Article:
Friday, September 5, 2014

THE PINK PLAYS by Kerri Kochanski: Review

I was selected as a First Reads Giveaway winner on Goodreads and was graciously given a copy of the play THE PINK PLAYS by the author Kerri Kochanski to read and review.  Thank you Kerri - I appreciate the hard work you put into this collection.

THE PINK PLAYS is a collection of eight short plays with an all female cast.  The topics deal with young women and their struggles with their burgeoning bodies and awakening sexuality.  It is intended for mature teen and adult audiences.

Of the eight short plays in this collection, THE GESTURE and BY LOOKING provided some great options for scene work. Both of these pieces relied on two female characters observing other teens and reacting to them. The dialogue in both made the off-stage characters' presence and opinions very important and had an essence of the schoolyard melodrama that plays out when you are young and still struggling to decide who you are versus who you are trying to be. They would be good selections to use for partner work or when auditioning for contests like the Irene Ryan awards. 

Several of the plays seem to have small problematic moments which I feel would be difficult to put before an audience. Many of these issues deal with specific costumes, props or locations that would cause a break in the action.  Although I think they would present challenges to the actors and director, the creative solutions that emerge through the rehearsal process may be very interesting.

In BUBBS there is a bra which one of the actresses dons that needs to make her appear very busty. If the character was cast as true to age it may be a funny and charming coming of age moment, but on an older actor in her twenties or thirties I would find it a little off-putting. It may be difficult to find an actress that would appear flat chested enough in a leotard to pull off the role of Meg, and also to find the physicality and innocence of a preteen as a college student or older actress.  It is a moment the audience can relate to,  as nearly every young woman has had this worry, but it is the first play in the collection and its placement would set the tone for the evening so you may have to experiment to find the right tone.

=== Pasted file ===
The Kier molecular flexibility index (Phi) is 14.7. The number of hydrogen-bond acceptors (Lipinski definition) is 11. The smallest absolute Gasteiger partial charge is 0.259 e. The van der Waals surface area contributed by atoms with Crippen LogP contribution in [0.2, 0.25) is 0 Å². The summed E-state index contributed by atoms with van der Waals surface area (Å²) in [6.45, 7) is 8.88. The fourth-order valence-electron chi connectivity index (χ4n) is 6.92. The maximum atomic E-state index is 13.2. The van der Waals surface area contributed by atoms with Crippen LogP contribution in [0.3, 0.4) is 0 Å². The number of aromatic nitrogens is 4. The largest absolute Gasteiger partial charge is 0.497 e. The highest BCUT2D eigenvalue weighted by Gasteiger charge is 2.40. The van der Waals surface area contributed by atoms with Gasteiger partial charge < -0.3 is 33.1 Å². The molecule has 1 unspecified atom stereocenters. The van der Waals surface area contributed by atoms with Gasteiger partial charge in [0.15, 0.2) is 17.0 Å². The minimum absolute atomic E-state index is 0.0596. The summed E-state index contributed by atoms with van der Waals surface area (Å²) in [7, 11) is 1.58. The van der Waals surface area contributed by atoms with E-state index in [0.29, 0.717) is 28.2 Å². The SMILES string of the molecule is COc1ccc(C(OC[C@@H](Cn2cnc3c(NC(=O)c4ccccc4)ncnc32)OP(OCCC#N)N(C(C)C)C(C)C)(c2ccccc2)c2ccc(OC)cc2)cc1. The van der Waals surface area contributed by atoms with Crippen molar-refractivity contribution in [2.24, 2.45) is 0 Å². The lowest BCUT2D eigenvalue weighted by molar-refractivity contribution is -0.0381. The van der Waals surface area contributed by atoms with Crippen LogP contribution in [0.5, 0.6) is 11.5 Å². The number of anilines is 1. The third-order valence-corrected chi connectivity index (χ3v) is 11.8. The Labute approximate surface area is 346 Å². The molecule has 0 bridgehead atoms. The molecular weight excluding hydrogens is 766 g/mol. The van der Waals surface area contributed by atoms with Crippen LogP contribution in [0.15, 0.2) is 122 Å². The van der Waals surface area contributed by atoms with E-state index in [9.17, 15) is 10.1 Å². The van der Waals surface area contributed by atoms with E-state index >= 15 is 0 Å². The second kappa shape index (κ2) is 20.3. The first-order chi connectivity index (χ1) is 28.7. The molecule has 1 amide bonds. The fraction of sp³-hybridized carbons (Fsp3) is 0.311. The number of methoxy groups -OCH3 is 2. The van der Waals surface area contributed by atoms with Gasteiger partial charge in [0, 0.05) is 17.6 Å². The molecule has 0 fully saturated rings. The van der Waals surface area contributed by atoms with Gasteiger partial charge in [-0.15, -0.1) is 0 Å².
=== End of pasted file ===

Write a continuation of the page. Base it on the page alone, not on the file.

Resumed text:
In PAINS one actress carries on a conversation with a voice from the opposite side of a door. I don't know if it would be very interesting to watch as an audience member, but perhaps this play like BREATHE which involves two young women exploring their sexual identity are scenes that are better to watch than they are to read. I'm sure casting and direction would play a huge part on making these plays come to life, but on the page they didn't capture my attention. 

There are a large amount of acting notes in many of these short plays. I would like to see these scenes in production and watch how a director and cast might interpret them.  The roles are easily doubled and I think it would even be possible for them all to be performed by just two women with slight changes in wardrobe, hair and makeup that happened on stage to show the transformations of the actors from "every woman" into these diverse characters that are sharing the stage.  I think THE PINK PLAYS  would be an interesting choice for a student director at the college level or for class work, and would encourage you to support the author by checking out her other works which include the plays THE FOOD MONOLOGUES, PENIS ENVY, THE MARRIAGE PLAYS: 'TIL DEATH DO US PART, COMMUNICATING THROUGH THE SUNSET, SPITTING DAISES and MYTH.  

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